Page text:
Jan 13th, 2016
1/13/2016 - PETERSON AIR FORCE BASE, Colo. -- The Air Force is always on the edge of innovation and a¬†pioneer in the technological realm, which is showcased by the 21st Civil Engineer Squadron execution support office at Peterson Air Force Base.
The execution support office works with geographic information systems to collect billions of data points at site surveys and provide leadership with information to make decisions about the maintenance and upgrades of base infrastructure.
To do this, the office uses a key piece of equipment called a Leica C10 High Definition Survey Instrument, which is a 3-D laser scanning device that allows users to collect data much more efficiently than old techniques. It is one of only two in the Air Force - the other is at Nellis AFB, Nevada.
"It's increasing our mission capabilities by 30 percent in time, manpower and data collected," said Staff Sgt. Edward Halper, 21st CES engineering journeyman. "We went from collecting 100 points in a few hours to over 14 or 15 billion points in the same amount of time."
While the laser scanner exponentially increased the amount of data able to be collected, it also simplified it. Halper said the device essentially sends out a laser to take measurements, which is represented as a point and then gets compiled into a point cloud.
"Once we get the point cloud, we use that to update our mapping systems, floor plans or anything the engineers need - with sub centimeter accuracy," he said.
Other equipment used by the execution support office includes GPS, total stations and auto levels, Halper said. The total station is an electronic distance meter used to read slope distances from the instrument to a specific point, while the auto level is an optical device that establishes a more accurate elevation by checking points on a horizontal plane.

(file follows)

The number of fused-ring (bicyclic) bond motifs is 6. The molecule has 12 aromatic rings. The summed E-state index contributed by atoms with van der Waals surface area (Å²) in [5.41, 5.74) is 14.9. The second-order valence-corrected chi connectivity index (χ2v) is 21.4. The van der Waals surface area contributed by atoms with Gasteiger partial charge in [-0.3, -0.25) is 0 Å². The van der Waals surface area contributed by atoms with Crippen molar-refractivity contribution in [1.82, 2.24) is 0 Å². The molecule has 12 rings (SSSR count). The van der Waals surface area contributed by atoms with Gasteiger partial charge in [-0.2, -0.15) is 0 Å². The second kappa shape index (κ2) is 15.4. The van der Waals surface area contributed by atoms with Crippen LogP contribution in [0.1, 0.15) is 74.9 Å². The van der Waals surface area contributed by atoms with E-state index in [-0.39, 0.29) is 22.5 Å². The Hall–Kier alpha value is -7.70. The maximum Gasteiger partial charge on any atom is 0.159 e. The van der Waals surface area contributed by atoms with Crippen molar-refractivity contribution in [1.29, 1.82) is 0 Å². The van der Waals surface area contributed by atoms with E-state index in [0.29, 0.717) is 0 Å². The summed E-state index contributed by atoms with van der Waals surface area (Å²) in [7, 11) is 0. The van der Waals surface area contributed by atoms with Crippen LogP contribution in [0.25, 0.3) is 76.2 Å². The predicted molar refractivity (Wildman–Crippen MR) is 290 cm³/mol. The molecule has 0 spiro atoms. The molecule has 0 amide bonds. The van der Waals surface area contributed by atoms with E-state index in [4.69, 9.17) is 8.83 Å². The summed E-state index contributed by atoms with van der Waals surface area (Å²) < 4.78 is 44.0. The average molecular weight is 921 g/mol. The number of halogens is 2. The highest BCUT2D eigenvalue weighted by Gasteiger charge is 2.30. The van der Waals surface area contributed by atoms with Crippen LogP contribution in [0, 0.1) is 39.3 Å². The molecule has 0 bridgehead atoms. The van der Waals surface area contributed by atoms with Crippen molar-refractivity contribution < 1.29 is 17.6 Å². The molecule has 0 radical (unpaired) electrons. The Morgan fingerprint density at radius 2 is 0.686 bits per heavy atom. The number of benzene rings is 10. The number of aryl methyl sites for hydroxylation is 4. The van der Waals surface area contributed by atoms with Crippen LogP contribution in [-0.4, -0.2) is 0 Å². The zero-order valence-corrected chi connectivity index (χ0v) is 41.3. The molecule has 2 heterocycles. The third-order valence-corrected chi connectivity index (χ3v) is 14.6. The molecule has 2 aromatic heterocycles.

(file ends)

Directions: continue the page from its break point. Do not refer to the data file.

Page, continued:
All of the equipment used at Peterson to collect data acts as a sort of failsafe by catching information the human eye may have missed, he said. In the past, when a single point was collected at a time and site surveys took days or even weeks to complete, it was too simple to miss something covered by grass or hidden. The technology of the laser scanner catches everything and can be viewed later using the computer software - no returning to the survey site necessary.
"We get all that information and if I have to go back out to the site, I walk over to the computer and walk through it virtually," he said.
Halper said the Air Force started using laser scanning technology about eight years ago and has been paving the way in the industry ever since. The career field is quickly evolving and making leaps and bounds, which drives the cost of technology down and results in it being used more in the civilian world.
"We've had companies actually come to us to ask ... 'how do you guys do this? Because we designed it for this and you're using it the other way,'" Halper said. "We get to try new things and they'll send us prototypes of targets to try out. It has really broadened our (execution support) surveying."
Peterson is a pioneer in the terrestrial galaxy with one of only two C10 scanners in the Air Force. They keep both 21st CES and the 21st Space Wing on the cutting edge of next generation technology with their impact in the local area and influence in the development of the scanning industry as a whole.
"You think it's science fiction, but we have the capability to do these things and we are doing it," he said.
Source: U.S. Air Force